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Nimodipine Pregnancy and Breastfeeding Warnings

Nimodipine is also known as: Nimotop, Nymalize

Nimodipine Pregnancy Warnings

Some experts warn of the theoretical possibility of decreased placental perfusion pressure during nimodipine therapy. In addition, some warn of the possibility of maternal heart block when nimodipine and magnesium sulfate are given together. Use of nimodipine to treat preeclampsia has been reported in small studies. In one study, nimodipine 30 mg was given every 4 hours from admission to 24 hours after delivery to 10 consecutive women with preeclampsia. Use of this drug was associated with significant reductions in the average maternal systolic and diastolic blood pressures, fetal middle cerebral artery pulsatility index, and the umbilical artery systolic/diastolic ratio. Passage across the human placenta was documented. The median maternal serum and umbilical cord nimodipine concentrations at delivery were 7.32 and 2.60 ng/mL, respectively, yielding a ratio of 2.4:1. The average APGAR scores for 9 of the neonates at 1 and 5 minutes were 8 and 9, respectively (one of the patients had a ruptured uterus complicated by severe fetal distress). There was no evidence of birth defects from any of the 10 deliveries. In another small study, four unselected pregnant women with hypertension, proteinuria, and seizures were given intravenous nimodipine during right heart catheterization with pulmonary artery pressure measurements. Significant reductions in systemic vascular resistance and mean arterial pressure were well-documented. There were no adverse effects on the mothers or fetuses and no significant changes in oxygen delivery or peripheral oxygen consumption during the study. A retrospective review of 78 women with first-trimester exposure to calcium channel blockers (CCBs) (11% or 9 were taking nimodipine) revealed no increase in major malformations compared with a control group matched for maternal age and smoking. This review suggests that CCBs do not represent a major teratogenic risk.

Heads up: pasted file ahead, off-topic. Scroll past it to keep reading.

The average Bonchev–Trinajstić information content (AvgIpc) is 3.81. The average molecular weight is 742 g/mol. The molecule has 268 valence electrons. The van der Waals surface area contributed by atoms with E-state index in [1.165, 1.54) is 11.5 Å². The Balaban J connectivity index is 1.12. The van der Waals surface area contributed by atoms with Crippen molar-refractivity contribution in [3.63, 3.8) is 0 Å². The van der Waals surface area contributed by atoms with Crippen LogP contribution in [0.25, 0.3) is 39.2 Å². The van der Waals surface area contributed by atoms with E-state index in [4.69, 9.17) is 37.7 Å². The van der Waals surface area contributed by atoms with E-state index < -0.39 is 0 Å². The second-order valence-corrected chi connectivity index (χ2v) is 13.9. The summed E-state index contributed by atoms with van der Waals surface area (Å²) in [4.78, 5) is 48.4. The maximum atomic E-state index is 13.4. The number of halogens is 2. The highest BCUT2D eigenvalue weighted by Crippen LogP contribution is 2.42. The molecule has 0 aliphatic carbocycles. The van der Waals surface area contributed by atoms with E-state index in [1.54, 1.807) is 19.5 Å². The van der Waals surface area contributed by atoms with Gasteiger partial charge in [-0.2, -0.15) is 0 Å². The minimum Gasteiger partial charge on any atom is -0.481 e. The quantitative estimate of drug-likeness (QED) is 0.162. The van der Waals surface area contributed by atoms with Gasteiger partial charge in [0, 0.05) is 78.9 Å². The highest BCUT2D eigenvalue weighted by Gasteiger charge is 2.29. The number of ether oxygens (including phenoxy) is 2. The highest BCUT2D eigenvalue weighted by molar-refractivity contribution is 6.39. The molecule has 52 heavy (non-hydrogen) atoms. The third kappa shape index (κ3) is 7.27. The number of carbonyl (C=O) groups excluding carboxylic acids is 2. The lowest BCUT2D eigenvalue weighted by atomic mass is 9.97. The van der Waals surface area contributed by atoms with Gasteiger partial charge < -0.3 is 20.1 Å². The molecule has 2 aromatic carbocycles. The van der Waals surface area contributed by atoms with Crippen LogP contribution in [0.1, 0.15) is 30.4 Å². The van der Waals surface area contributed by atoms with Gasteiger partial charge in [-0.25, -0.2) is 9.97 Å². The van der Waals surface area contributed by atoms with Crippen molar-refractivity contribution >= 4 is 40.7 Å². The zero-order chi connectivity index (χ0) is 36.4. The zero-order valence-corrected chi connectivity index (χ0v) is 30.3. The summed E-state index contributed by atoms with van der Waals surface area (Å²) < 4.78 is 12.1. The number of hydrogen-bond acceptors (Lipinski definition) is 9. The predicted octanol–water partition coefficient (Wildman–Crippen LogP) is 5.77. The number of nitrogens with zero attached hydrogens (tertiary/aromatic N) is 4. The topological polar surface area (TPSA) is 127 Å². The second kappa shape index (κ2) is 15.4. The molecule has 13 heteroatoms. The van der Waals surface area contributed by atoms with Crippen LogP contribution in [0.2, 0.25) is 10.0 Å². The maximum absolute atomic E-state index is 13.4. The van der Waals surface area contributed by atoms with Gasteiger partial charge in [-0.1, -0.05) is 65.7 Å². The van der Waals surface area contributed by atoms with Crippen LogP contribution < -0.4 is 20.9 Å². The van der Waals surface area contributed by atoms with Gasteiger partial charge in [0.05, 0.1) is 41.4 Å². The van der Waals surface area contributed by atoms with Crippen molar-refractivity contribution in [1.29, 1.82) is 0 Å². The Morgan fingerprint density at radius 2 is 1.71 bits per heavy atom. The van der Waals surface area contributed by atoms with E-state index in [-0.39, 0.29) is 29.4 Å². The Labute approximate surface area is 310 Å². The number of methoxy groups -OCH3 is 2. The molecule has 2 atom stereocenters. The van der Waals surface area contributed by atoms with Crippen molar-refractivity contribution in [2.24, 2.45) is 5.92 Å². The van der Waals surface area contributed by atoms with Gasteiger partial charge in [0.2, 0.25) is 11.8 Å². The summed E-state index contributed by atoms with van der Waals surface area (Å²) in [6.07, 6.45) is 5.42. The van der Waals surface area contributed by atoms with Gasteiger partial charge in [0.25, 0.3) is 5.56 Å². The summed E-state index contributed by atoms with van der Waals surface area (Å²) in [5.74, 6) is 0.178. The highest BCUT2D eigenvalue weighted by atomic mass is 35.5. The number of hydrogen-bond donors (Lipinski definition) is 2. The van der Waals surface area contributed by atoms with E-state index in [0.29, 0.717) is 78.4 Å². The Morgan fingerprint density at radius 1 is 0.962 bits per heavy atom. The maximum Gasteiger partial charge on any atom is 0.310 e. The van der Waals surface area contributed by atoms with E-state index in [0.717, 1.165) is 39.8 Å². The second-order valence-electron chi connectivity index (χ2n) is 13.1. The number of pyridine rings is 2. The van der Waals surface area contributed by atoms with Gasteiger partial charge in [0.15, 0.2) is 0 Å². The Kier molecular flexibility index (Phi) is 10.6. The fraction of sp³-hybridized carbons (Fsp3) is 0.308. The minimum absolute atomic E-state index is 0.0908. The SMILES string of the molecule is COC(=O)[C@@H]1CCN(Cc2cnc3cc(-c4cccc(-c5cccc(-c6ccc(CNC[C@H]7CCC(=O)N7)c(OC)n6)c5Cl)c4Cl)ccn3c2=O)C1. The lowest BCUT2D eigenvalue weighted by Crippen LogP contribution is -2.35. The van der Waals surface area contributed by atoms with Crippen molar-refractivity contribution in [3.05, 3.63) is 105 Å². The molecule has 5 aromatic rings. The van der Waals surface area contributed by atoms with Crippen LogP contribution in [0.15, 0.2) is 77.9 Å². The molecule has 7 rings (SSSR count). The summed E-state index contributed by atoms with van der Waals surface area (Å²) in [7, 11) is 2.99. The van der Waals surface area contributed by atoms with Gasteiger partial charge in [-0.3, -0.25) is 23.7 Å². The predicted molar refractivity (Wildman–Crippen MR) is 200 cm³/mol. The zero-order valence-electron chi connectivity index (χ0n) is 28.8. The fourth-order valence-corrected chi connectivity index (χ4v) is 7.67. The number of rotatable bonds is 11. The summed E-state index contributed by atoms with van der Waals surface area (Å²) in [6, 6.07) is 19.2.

Nimodipine has been assigned to pregnancy category C by the FDA. Animal studies have revealed evidence of teratogenicity, including malformations, stunted growth, and stillbirths. There are no controlled data in human pregnancy. Nimodipine should only be given in pregnancy when benefit outweighs risk to the fetus.

Nimodipine Breastfeeding Warnings

Nimodipine is excreted into human milk in small amounts. The short or long-term effects of the relatively small concentrations of nimodipine detected in human milk on nursing infants are not known. The manufacturer recommends that due to the potential for serious adverse reactions in nursing infants, a decision should be made to discontinue nursing or discontinue the drug, taking into account the importance of the drug to the mother.

Data from two cases indicate the amount of drug a suckling infant would be exposed to if the nursing mother were receiving 60 mg orally four times a day or 1 mg/hr would be very small to negligible. A woman who had recently and uneventfully delivered a normal 38 week 2600 gram baby girl developed symptomatic vasospasm after aneurysm surgery. She was given nimodipine 60 mg orally every 4 hours for 10 days. Breast milk was expressed manually and the baby was fed infant formula. One week after beginning nimodipine therapy, the average maternal plasma to breast milk nimodipine concentration ratio was approximately 3, with plasma and breast milk levels widely fluctuating from 2 to 16 mcg/L and 0.5 to 4 mcg/L, respectively. Given that five half-lives are required for a drug to reach its steady state, the authors advised that breast-feeding be withheld for at least 45 hours following cessation of oral nimodipine therapy. A 36-year-old woman received nimodipine 1 mg/hr for cerebral vasospasm 3 weeks postpartum. The serum and milk nimodipine concentrations 0.5, 7.5, and 13.5 hours after a 24-hour infusion were 3.54 and 0.42, 21.69 and 1.26, and 10.84 and 1.61 ng/mL, respectively (ratios of 8.4:1, 17.2:1, and 6.7:1, respectively). Assuming a daily suckling milk intake of 150 mL/kg, the authors estimated that a nursing infant would receive between 0.063 and 0.705 mcg/kg/day of nimodipine, or between 0.008% and 0.092% of the weight-adjusted dose to the mother. The authors concluded that nimodipine is transferred to human milk in a lower proportion than other calcium channel blockers, and that the risk for the nursing infant is theoretically negligible at the maternal doses given.

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